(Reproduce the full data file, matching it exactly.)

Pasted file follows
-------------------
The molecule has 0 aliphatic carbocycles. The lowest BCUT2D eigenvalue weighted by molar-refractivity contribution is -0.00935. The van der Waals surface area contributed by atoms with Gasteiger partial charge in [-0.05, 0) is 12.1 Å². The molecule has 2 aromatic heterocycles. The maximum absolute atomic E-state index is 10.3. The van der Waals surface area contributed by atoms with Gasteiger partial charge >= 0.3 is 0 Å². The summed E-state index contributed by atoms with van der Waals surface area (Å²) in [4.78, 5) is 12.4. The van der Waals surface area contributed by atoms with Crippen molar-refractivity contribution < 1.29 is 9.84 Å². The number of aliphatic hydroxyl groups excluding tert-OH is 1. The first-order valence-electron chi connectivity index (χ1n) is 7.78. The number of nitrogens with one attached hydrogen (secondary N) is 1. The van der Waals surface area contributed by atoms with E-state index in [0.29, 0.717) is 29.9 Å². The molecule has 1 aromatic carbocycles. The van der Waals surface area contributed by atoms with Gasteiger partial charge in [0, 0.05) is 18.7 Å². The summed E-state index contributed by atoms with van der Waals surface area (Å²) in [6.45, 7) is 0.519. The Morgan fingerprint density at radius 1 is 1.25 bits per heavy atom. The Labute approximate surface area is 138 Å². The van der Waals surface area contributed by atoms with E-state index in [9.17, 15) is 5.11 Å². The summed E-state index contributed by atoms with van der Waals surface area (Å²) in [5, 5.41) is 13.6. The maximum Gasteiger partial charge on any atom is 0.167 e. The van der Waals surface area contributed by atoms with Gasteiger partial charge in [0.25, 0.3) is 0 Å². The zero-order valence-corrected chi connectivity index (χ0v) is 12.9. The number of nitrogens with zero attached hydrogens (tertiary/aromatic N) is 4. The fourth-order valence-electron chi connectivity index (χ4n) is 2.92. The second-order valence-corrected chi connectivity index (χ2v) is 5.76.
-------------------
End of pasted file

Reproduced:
The molecule has 0 aliphatic carbocycles. The lowest BCUT2D eigenvalue weighted by molar-refractivity contribution is -0.00935. The van der Waals surface area contributed by atoms with Gasteiger partial charge in [-0.05, 0) is 12.1 Å². The molecule has 2 aromatic heterocycles. The maximum absolute atomic E-state index is 10.3. The van der Waals surface area contributed by atoms with Gasteiger partial charge >= 0.3 is 0 Å². The summed E-state index contributed by atoms with van der Waals surface area (Å²) in [4.78, 5) is 12.4. The van der Waals surface area contributed by atoms with Crippen molar-refractivity contribution < 1.29 is 9.84 Å². The number of aliphatic hydroxyl groups excluding tert-OH is 1. The first-order valence-electron chi connectivity index (χ1n) is 7.78. The number of nitrogens with one attached hydrogen (secondary N) is 1. The van der Waals surface area contributed by atoms with E-state index in [0.29, 0.717) is 29.9 Å². The molecule has 1 aromatic carbocycles. The van der Waals surface area contributed by atoms with Gasteiger partial charge in [0, 0.05) is 18.7 Å². The summed E-state index contributed by atoms with van der Waals surface area (Å²) in [6.45, 7) is 0.519. The Morgan fingerprint density at radius 1 is 1.25 bits per heavy atom. The Labute approximate surface area is 138 Å². The van der Waals surface area contributed by atoms with E-state index in [9.17, 15) is 5.11 Å². The summed E-state index contributed by atoms with van der Waals surface area (Å²) in [5, 5.41) is 13.6. The maximum Gasteiger partial charge on any atom is 0.167 e. The van der Waals surface area contributed by atoms with Gasteiger partial charge in [0.25, 0.3) is 0 Å². The zero-order valence-corrected chi connectivity index (χ0v) is 12.9. The number of nitrogens with zero attached hydrogens (tertiary/aromatic N) is 4. The fourth-order valence-electron chi connectivity index (χ4n) is 2.92. The second-order valence-corrected chi connectivity index (χ2v) is 5.76.